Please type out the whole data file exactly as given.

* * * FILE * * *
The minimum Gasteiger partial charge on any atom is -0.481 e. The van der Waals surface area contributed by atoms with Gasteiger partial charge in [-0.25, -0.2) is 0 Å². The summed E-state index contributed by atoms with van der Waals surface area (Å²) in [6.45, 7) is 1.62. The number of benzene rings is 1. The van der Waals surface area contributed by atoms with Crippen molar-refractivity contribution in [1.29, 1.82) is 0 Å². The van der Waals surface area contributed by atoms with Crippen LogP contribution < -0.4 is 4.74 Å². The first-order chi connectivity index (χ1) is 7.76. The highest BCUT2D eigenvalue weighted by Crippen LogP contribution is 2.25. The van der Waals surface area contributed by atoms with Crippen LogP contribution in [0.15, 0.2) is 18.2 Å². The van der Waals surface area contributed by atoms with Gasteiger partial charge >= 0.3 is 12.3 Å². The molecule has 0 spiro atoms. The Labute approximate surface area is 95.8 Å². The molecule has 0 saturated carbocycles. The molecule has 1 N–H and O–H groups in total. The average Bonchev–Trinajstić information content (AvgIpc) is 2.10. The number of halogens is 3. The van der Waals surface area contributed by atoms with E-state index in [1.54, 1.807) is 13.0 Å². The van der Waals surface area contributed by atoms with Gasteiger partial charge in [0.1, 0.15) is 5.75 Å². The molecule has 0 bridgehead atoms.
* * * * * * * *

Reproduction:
The minimum Gasteiger partial charge on any atom is -0.481 e. The van der Waals surface area contributed by atoms with Gasteiger partial charge in [-0.25, -0.2) is 0 Å². The summed E-state index contributed by atoms with van der Waals surface area (Å²) in [6.45, 7) is 1.62. The number of benzene rings is 1. The van der Waals surface area contributed by atoms with Crippen molar-refractivity contribution in [1.29, 1.82) is 0 Å². The van der Waals surface area contributed by atoms with Crippen LogP contribution < -0.4 is 4.74 Å². The first-order chi connectivity index (χ1) is 7.76. The highest BCUT2D eigenvalue weighted by Crippen LogP contribution is 2.25. The van der Waals surface area contributed by atoms with Crippen LogP contribution in [0.15, 0.2) is 18.2 Å². The van der Waals surface area contributed by atoms with Gasteiger partial charge >= 0.3 is 12.3 Å². The molecule has 0 spiro atoms. The Labute approximate surface area is 95.8 Å². The molecule has 0 saturated carbocycles. The molecule has 1 N–H and O–H groups in total. The average Bonchev–Trinajstić information content (AvgIpc) is 2.10. The number of halogens is 3. The van der Waals surface area contributed by atoms with E-state index in [1.54, 1.807) is 13.0 Å². The van der Waals surface area contributed by atoms with Gasteiger partial charge in [0.1, 0.15) is 5.75 Å². The molecule has 0 bridgehead atoms.